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Polish Chemical Industry Under Threat: Unfair Competition from Russian Fertilizers

INDUSTRIESPolish Chemical Industry Under Threat: Unfair Competition from Russian Fertilizers

Let’s Save Polish Chemical Industry: The critical situation of the Polish chemical market is due to the influx of Russian raw materials and components into the European market.

“It’s our duty as the economic self-government of West Pomeranian Voivodeship to loudly draw attention to the issues threatening job positions and economy in the region. We are receiving unsettling signals from the community concerning the situation of the Police Chemical Plant. We are fully aware that global circumstances caused one of the biggest companies in the region, and at the same time a national giant in the chemical sector, to end up in a difficult situation due to the war in Ukraine. We cannot comprehend letting untested and hard-to-control fertilizers from the east, including those from Russia, infiltrate the Polish market. We must do everything in our power to stop this and rebuild our industry. We are sounding the alarm today,” says Hanna Mojsiuk, President of the North Chamber of Commerce in Szczecin.

“We Must Oppose the Influx of Fertilizers from Outside the European Union into Our Market”.

The appeal by the North Chamber of Commerce in Szczecin is the result of a discussion between its President, Hanna Mojsiuk, acting president of the Grupa Azoty ZCH Police Anna Tarocińska, and the social community, which clearly outlined the problems faced by the chemical giant, one of the significant employers in our region. The problem is that the Polish and European market is being flooded by fertilizers and ingredients for their production from the east. These materials enter Poland through European ports. They are beyond the European Union’s quality control, which results in them being cheaper than those made in Poland.

“For some time, the Grupa Azoty Chemical Plants Police SA has been struggling with a massive problem – the influx of imported fertilizers to Poland, especially from the borders of the east. We notice the influx of compound fertilizers and urea in Polish ports. The producers of nitrogenous fertilizers and compound fertilizers from the eastern side have access to significantly cheaper gas and also have their own cheap raw materials such as: Apatite (source of phosphorus) and Potash salt. Furthermore, their production does not incur environmental charges resulting from a series of EU regulations, which we abide by when paying consideration to environmental protection,” says Anna Tarocińska, temporary CEO of the Grupa Azoty Chemical Plants Police.

Official Eurostat data indicate a very dangerous trend for Polish factories – an increase in fertilizer imports from Russia. In 2022, the total import of urea was 1.008 million tons, of which 154,000 tons came from Russia (15%). Urea import in 2023 was also a significant disappointment for Polish nitrogen fertilizer producers. A total of 1.015 million tons of urea were imported, out of which a whopping 344,000 came from the Russian Federation (33%).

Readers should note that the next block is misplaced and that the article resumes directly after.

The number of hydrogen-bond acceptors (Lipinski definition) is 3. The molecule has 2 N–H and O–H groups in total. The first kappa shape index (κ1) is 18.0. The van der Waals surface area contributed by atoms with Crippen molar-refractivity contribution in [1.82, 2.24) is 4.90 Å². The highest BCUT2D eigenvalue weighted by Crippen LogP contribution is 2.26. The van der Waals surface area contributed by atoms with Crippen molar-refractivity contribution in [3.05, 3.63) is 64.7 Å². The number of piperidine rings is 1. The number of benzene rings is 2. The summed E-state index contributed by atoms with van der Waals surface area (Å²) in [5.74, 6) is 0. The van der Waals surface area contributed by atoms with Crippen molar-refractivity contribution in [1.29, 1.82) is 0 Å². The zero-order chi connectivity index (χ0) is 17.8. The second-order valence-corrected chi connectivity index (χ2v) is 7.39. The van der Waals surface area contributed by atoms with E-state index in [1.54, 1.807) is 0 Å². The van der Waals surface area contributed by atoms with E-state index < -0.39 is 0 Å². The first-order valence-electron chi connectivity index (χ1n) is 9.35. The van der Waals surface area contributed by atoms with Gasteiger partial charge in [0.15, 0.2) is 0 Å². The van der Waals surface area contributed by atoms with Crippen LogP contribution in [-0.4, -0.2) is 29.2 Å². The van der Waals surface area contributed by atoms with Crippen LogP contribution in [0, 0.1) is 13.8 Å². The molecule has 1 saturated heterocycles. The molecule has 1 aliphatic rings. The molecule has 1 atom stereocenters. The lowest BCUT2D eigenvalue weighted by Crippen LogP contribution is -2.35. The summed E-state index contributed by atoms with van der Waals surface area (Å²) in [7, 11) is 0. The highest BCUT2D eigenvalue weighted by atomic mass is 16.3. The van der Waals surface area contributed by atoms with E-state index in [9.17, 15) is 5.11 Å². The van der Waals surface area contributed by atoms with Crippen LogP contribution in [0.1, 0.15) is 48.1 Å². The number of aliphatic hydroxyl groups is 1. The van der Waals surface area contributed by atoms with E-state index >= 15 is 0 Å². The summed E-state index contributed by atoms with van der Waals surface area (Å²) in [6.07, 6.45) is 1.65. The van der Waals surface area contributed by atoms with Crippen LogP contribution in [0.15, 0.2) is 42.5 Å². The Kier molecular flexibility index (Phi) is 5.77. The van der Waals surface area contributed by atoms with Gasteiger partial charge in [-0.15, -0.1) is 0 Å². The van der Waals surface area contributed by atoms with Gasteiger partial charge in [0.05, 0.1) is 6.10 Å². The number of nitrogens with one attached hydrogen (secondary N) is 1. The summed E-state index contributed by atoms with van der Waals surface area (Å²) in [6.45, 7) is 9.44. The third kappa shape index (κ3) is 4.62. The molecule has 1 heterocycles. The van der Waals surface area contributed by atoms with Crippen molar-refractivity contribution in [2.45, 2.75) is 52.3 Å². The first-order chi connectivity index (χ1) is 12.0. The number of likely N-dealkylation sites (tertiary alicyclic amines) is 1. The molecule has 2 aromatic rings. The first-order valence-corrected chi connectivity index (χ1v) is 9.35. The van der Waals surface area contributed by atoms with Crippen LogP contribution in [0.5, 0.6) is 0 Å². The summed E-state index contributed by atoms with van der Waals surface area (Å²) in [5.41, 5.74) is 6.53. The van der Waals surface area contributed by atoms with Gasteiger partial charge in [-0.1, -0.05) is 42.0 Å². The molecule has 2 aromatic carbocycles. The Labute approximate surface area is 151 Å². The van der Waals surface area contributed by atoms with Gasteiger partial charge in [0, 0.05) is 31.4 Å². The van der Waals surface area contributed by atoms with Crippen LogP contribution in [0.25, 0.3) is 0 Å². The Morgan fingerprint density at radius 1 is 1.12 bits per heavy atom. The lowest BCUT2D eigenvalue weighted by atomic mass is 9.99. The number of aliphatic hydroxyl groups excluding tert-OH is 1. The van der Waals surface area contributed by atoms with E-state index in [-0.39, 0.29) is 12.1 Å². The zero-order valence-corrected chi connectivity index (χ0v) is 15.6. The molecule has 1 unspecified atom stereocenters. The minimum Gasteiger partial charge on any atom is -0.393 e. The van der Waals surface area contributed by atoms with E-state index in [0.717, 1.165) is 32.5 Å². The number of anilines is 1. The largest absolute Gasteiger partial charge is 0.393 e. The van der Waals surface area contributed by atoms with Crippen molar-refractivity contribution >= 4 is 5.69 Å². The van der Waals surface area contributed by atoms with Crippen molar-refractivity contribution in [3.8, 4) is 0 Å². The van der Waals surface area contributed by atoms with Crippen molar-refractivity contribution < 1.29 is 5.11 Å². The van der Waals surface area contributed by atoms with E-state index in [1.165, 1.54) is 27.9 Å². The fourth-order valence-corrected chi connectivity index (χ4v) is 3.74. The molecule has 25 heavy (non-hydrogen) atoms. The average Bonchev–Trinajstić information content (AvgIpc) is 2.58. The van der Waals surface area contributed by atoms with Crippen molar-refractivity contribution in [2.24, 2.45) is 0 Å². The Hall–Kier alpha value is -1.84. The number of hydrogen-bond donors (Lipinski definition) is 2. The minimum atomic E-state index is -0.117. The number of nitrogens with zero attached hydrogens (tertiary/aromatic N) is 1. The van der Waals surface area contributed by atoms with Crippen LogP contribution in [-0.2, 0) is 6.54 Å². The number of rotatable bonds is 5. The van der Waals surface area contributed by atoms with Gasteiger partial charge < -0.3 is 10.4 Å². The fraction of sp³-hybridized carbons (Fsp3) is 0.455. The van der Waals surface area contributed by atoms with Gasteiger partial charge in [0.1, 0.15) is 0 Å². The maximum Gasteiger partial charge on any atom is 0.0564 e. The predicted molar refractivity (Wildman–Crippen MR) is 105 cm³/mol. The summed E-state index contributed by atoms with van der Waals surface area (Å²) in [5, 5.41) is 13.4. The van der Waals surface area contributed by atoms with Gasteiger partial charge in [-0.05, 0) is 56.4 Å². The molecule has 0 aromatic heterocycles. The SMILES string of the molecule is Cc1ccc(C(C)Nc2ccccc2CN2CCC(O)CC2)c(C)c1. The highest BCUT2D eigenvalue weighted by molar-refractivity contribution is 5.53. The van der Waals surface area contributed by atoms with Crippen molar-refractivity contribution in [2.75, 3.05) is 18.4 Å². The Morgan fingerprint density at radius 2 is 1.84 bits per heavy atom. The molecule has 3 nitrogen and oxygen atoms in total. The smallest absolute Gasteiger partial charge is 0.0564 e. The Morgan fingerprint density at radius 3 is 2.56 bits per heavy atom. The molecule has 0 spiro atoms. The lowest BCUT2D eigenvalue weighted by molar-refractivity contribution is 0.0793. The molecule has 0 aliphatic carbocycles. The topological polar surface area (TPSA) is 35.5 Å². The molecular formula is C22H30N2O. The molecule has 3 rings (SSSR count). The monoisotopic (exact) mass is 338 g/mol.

“Polish farmers have no issues accessing fertilizers from Russia or Belarus. The agricultural producer is looking for the cheapest source of nutrients. The further expansion of Russian fertilizer producers in Poland and the European Union is a situation we must oppose while we still have the opportunity,” Stresses Anna Tarocińska.

“We expect the European Union to introduce prohibitive tariffs which will cause products imported from outside the EU to be balanced at costs, we have heavy environmental restrictions, and there are no such restrictions in countries outside the EU. By bringing cheap products to the European Union where EU rules and restrictions are not followed, we can expect production to be based on the same principles as our domestic production,” adds Anna Tarocińska.

The temporary CEO of Grupa Azoty Chemical Plants Police also adds that she expects cooperation on this issue with the Ministry of Agriculture and agencies responsible for the condition of the chemical industry in Poland.

“This is the time to sound the alarm”.

The North Chamber of Commerce in Szczecin supports the appeal of the social community of the Police Chemical Plants to urgently address the regulation of the European Chemical market situation. In the opinion of president Hanna Mojsiuk, we should engage parliamentarians, MEPs, local government officials, and economics authorities in the discussion about how Russian supplies reach the European market despite the embargo.

“As the North Chamber of Commerce, we believe that defending the Police Chemical Plants is our West Pomeranian raison d’être. We have to fight to ensure that the condition of our national companies is as strong as possible. The Chemical Plants are one of the most important employers in the region, and the news about the plant’s condition is not optimistic. We appreciate the commitment of president Anna Tarocińska and declare our full support in action drawing attention to the problems of the Polish industry,” says Hanna Mojsiuk, president of the North Chamber of Commerce in Szczecin.

“This is the time to sound the alarm. Things are happening in the market, which shouldn’t and weaken the condition of one of the region’s main employers. We expect action before it will be necessary, for example, to implement a voluntary leave program or even mass layoffs. I remember how shocking such a situation was for the Chemical Plants in 2011. We cannot let this happen again,” says Hanna Mojsiuk.

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